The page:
Overnight Tech: Trump blocks Broadcom deal over national security | Judge lets breach victims sue Yahoo | Black Caucus presses tech lobby on diversity | Amazon worries rivals with bid for Pentagon job

Overnight Tech: Trump blocks Broadcom deal over national security | Judge lets breach victims sue Yahoo | Black Caucus presses tech lobby on diversity | Amazon worries rivals with bid for Pentagon job
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TRUMP BLOCKS BROADCOM DEAL: President TrumpDonald John TrumpArizona GOP Senate candidate defends bus tour with far-right activist Alyssa Milano protests Kavanaugh in 'Handmaid's Tale' costume Bomb in deadly Yemen school bus attack was manufactured by US firm: report MORE on Monday blocked what would have been the biggest tech deal in history, saying Singapore-based Broadcom's hostile takeover bid for U.S.-firm Qualcomm posed a threat to national security.

The announcement came just hours after Broadcom CEO Hock Tan met with officials from the Committee on Foreign Investment in the U.S. (CFIUS) to make his case for the deal, according to a source familiar with the meeting.

CFIUS had launched an investigation into the national security implications of the deal last week over concerns that it would hamper U.S. efforts to develop 5G wireless networks and other emerging technologies. CFIUS on Monday recommended that the president veto the deal.

In a letter to both companies' attorneys last week, the interagency panel said that it was concerned that Broadcom's takeover would put at risk U.S. efforts to build next-generation wireless networks, thereby giving Chinese firms the opportunity to take the lead.

"While the United States remains dominant in the standards-setting space currently, China would likely compete robustly to fill any void left by Qualcomm as a result of this hostile takeover," the letter read. "Given well-known U.S. national security concerns about Huawei and other Chinese telecommunications companies, a shift to Chinese dominance in 5G would have substantial negative national security consequences for the United States."

Broadcom did not immediately respond to requests for comment Monday night, but in the past week it tried to aggressively push back on concerns that it has any plans to hamper Qualcomm's research and development investments. It announced a $1.5 billion innovation fund, promised to build out Qualcomm's work in 5G and assured Congress that it would not sell any assets to foreign entities.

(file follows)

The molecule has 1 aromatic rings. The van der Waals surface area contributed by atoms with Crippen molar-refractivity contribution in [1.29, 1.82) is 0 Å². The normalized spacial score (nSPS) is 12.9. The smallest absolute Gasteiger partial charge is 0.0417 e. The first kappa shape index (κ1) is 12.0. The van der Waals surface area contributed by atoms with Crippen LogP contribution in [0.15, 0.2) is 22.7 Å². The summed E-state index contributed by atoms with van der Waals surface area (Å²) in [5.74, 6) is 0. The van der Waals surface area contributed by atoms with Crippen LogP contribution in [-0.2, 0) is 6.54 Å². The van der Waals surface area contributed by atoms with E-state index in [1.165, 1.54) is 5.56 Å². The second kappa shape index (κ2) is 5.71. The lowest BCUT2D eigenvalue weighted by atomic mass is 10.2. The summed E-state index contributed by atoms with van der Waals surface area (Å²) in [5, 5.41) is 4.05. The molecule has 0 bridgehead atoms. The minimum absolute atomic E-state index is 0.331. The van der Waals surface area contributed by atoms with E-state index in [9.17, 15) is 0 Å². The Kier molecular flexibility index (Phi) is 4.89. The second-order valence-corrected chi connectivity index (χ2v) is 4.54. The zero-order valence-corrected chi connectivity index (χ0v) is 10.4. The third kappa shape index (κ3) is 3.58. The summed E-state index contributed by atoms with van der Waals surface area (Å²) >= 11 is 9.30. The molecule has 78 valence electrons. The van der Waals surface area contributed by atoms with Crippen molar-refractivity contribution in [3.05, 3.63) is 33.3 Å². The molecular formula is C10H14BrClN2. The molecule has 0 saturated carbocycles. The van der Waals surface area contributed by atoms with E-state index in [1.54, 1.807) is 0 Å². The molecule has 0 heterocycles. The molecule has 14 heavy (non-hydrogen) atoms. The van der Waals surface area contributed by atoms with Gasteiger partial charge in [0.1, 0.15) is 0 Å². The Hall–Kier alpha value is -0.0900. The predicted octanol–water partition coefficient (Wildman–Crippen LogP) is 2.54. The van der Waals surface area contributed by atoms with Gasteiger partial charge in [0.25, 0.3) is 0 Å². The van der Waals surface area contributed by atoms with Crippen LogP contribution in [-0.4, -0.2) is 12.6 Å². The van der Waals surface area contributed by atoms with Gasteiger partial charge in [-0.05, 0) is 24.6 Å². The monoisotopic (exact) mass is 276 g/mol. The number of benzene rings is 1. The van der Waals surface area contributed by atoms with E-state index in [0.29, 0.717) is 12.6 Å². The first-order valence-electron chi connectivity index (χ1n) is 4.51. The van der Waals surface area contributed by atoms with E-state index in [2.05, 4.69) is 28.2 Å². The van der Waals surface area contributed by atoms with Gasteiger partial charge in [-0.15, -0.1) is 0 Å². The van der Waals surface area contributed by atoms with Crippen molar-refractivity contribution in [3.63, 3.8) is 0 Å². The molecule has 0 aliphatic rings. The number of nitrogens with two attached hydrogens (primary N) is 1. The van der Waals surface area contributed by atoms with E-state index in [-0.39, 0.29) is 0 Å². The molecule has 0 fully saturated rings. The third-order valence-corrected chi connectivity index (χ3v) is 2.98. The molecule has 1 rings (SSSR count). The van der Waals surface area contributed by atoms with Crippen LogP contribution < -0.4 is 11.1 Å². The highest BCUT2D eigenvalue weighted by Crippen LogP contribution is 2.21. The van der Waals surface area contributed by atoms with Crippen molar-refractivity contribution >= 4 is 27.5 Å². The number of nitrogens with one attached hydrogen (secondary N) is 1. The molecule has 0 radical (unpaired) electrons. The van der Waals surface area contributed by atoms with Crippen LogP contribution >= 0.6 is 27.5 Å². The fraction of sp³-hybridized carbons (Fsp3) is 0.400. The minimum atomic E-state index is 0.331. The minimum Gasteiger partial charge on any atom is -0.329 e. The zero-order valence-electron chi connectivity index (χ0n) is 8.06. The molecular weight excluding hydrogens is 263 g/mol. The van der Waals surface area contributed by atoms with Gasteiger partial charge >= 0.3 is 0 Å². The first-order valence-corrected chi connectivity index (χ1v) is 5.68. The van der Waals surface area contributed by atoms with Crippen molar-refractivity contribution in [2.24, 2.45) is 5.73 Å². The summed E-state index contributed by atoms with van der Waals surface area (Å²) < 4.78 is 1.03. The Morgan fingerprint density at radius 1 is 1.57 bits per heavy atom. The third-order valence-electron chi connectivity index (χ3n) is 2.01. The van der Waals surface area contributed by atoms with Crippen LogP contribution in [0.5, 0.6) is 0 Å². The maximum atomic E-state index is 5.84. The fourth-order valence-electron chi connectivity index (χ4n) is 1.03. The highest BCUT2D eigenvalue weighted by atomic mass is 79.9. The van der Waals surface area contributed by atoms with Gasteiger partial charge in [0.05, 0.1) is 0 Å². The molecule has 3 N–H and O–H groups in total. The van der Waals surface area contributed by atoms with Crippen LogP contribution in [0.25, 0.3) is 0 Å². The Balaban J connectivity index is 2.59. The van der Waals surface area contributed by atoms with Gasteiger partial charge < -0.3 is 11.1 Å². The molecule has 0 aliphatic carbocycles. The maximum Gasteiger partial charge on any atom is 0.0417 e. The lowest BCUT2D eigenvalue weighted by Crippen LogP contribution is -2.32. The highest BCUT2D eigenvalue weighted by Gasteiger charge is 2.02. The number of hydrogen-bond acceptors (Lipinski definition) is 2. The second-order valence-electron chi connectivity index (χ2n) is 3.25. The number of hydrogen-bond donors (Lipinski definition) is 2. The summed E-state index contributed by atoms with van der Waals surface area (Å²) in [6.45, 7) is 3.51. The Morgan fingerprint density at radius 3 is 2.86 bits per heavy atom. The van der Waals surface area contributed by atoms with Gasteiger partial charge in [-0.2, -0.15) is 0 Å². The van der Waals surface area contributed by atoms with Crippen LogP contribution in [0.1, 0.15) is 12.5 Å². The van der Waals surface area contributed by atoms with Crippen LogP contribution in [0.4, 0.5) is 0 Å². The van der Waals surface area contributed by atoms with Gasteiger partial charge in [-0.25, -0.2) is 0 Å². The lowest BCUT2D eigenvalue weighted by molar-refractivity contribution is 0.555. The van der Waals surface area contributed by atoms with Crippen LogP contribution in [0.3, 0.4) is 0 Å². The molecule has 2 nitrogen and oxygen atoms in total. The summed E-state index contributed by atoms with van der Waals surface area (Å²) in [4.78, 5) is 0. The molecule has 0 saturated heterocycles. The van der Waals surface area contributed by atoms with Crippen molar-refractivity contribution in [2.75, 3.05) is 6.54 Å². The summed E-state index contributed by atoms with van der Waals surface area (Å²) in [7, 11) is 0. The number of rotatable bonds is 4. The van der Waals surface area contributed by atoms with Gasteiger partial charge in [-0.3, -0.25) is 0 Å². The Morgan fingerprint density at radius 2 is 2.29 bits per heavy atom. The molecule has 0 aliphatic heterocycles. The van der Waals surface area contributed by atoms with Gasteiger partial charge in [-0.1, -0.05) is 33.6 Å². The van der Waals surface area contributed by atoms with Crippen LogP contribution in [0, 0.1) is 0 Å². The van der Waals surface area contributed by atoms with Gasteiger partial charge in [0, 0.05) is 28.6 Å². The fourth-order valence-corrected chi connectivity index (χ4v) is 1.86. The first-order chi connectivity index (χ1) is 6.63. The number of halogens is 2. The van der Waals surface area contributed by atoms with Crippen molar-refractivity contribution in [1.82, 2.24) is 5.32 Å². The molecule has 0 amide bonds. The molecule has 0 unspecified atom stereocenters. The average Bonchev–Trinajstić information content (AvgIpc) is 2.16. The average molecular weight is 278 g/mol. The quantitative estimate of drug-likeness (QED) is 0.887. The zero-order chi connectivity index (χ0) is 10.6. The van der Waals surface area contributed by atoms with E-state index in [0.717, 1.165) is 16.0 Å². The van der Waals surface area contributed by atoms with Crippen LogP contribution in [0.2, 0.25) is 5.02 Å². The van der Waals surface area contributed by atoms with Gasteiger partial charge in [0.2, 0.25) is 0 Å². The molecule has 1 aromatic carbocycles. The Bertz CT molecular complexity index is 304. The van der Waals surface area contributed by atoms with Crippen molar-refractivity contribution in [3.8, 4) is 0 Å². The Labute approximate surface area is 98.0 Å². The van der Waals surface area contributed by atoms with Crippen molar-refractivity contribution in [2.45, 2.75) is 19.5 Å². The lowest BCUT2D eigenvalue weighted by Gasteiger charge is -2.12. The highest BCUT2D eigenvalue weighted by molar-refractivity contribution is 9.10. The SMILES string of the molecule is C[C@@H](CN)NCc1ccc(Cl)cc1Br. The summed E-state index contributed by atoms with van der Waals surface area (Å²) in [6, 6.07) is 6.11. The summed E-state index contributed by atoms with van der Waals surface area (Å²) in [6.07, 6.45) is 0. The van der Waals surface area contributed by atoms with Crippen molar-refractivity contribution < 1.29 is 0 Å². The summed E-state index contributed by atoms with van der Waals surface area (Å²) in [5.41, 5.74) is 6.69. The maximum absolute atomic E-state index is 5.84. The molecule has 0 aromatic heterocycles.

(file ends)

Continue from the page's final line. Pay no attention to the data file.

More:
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BROADCOM'S REVERSAL OF FORTUNE: President Trump's decision to block Singapore tech giant Broadcom's hostile takeover of Qualcomm is a dramatic reversal of fortune for the company.

The decision comes just months after CEO Hock Tan stood alongside President Trump to announce that it would be relocating to the U.S. in a move it said would bring thousands of jobs and billions in revenue.

"He's a highly, highly respected man, a great, great executive," Trump said during the November announcement. "The job he's done is an incredible job. But what he's doing is committing to massive amounts of American jobs."

A few days later, Broadcom announced an unsolicited $130 billion offer for Qualcomm, setting off a months-long feud between the two companies as the latter fought back against the hostile takeover.

Click here to recap Broadcom's long, uphill fight.

 

JUDGE CLEARS WAY FOR YAHOO BREACH LAWSUITS: A federal judge ruled that individuals affected by the Yahoo data breaches can sue the company.

Judge Lucy Koh of the U.S. District Court for the Northern District of California on Friday ruled against a motion from Verizon, which bought some of Yahoo's businesses, seeking to dismiss breach claims from users.

Reuters first reported the ruling.

Among the suits were claims alleging negligence and breach of contract.

The Yahoo breaches occurred in 2013 and 2014 but were not revealed until 2016. Users argued the breach cost them money by requiring the purchase of identity-theft prevention services and that Yahoo should have disclosed the breach sooner.

Read more here.